Not many pawrents find themselves asking, “why is my dog’s pee orange?” but if you are, you are likely feeling pretty worried. Our canines give us mini heart attacks almost daily with small and major issues alike.
As with anything to do with doggy waste, we always need a good pet stain remover on hand to clean up if they have an accident indoors.
There are several reasons for orange pee in dogs, some more severe than others. We’ve consulted the atlas of urinalysis to help you figure out this unusual dog urine color. The good news is that most of the causes for orange pee are easily rectifiable at home or with the vet’s help.
So, Why Is My Dog Peeing Orange?
The most likely reason for orange pee in dogs is dehydration. Orange pee and dark yellow pee in dogs are often indistinguishable, both being compelling signs that your pooch isn’t taking enough water. Kidney issues, UTIs, certain foods, medications, and liver and gallbladder issues are other reasons for orange urine.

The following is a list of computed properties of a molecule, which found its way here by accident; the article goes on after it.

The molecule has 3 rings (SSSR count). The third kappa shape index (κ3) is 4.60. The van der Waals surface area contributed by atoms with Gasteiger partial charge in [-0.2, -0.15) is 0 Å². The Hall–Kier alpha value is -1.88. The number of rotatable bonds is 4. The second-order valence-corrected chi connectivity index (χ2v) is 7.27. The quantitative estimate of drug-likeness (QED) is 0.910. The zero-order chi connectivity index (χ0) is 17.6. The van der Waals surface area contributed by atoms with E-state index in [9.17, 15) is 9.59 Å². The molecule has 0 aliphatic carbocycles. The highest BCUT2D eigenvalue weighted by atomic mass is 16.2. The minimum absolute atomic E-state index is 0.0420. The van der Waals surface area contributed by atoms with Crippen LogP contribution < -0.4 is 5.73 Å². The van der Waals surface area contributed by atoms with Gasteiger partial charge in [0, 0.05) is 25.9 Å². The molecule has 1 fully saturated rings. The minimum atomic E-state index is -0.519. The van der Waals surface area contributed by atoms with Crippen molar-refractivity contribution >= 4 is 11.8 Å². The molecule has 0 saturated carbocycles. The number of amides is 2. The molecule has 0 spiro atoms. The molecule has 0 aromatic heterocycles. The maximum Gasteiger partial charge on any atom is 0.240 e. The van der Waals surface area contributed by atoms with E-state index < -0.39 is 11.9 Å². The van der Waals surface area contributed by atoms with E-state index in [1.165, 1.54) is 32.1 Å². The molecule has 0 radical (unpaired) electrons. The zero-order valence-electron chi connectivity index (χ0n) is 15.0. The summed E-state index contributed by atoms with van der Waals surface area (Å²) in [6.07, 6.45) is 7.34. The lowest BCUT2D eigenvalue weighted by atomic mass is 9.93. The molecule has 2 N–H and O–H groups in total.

A healthy dog’s urine should be transparent yellow. Any weird colors like orange, cloudy, and green urine call for further investigation. Many of these irregularities subside on their own, but some persist depending on the underlying cause.
It’s pretty easy to confuse really dark yellow urine for orange. Actually, most pet owners are referring to dark yellow urine when they say orange. But what does it mean when your dog’s urine is actually orange and not just a shade of yellow?
9 Reasons For Orange Urine in Dogs
Any change in your dog’s body can mean something is causing a health issue. Whether it’s stool change like bloody poop or yellow poop or even urine color and frequency change, there’s always more to it.
These nine reasons for orangish urine in dogs will enlighten you on the matter and aid in determining the next step.
Dehydration is by far the most likely reason for orangish urine in dogs. Your pup taking too little water causes urine to get concentrated, leading to darker, smellier pee. The unusual orange color results from the concentration of urobilin. Urolibin is a byproduct of an orange pigment called bilirubin, which is produced during the breakdown of red blood cells, and can accumulate in the urine if there is a problem with liver function or red blood cell breakdown,